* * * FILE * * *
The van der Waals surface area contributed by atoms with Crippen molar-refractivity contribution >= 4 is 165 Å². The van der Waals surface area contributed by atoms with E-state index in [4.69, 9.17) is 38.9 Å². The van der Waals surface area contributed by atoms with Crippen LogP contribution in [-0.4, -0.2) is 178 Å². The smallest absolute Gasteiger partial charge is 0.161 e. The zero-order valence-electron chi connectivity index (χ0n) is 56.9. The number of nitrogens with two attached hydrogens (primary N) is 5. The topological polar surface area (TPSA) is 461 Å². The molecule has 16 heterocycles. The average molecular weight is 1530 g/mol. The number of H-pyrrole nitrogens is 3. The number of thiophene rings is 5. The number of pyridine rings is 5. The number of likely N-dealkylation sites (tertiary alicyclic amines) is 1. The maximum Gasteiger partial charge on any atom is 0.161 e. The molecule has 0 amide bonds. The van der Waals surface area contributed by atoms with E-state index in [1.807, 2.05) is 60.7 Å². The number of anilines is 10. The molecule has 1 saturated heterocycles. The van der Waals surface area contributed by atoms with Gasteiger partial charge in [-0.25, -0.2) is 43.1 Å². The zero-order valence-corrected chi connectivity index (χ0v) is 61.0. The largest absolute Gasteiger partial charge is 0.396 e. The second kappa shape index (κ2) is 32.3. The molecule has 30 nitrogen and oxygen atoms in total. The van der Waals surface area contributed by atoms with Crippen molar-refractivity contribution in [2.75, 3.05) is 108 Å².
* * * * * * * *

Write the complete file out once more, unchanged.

The van der Waals surface area contributed by atoms with Crippen molar-refractivity contribution >= 4 is 165 Å². The van der Waals surface area contributed by atoms with E-state index in [4.69, 9.17) is 38.9 Å². The van der Waals surface area contributed by atoms with Crippen LogP contribution in [-0.4, -0.2) is 178 Å². The smallest absolute Gasteiger partial charge is 0.161 e. The zero-order valence-electron chi connectivity index (χ0n) is 56.9. The number of nitrogens with two attached hydrogens (primary N) is 5. The topological polar surface area (TPSA) is 461 Å². The molecule has 16 heterocycles. The average molecular weight is 1530 g/mol. The number of H-pyrrole nitrogens is 3. The number of thiophene rings is 5. The number of pyridine rings is 5. The number of likely N-dealkylation sites (tertiary alicyclic amines) is 1. The maximum Gasteiger partial charge on any atom is 0.161 e. The molecule has 0 amide bonds. The van der Waals surface area contributed by atoms with E-state index in [1.807, 2.05) is 60.7 Å². The number of anilines is 10. The molecule has 1 saturated heterocycles. The van der Waals surface area contributed by atoms with Gasteiger partial charge in [-0.25, -0.2) is 43.1 Å². The zero-order valence-corrected chi connectivity index (χ0v) is 61.0. The largest absolute Gasteiger partial charge is 0.396 e. The second kappa shape index (κ2) is 32.3. The molecule has 30 nitrogen and oxygen atoms in total. The van der Waals surface area contributed by atoms with Crippen molar-refractivity contribution in [2.75, 3.05) is 108 Å².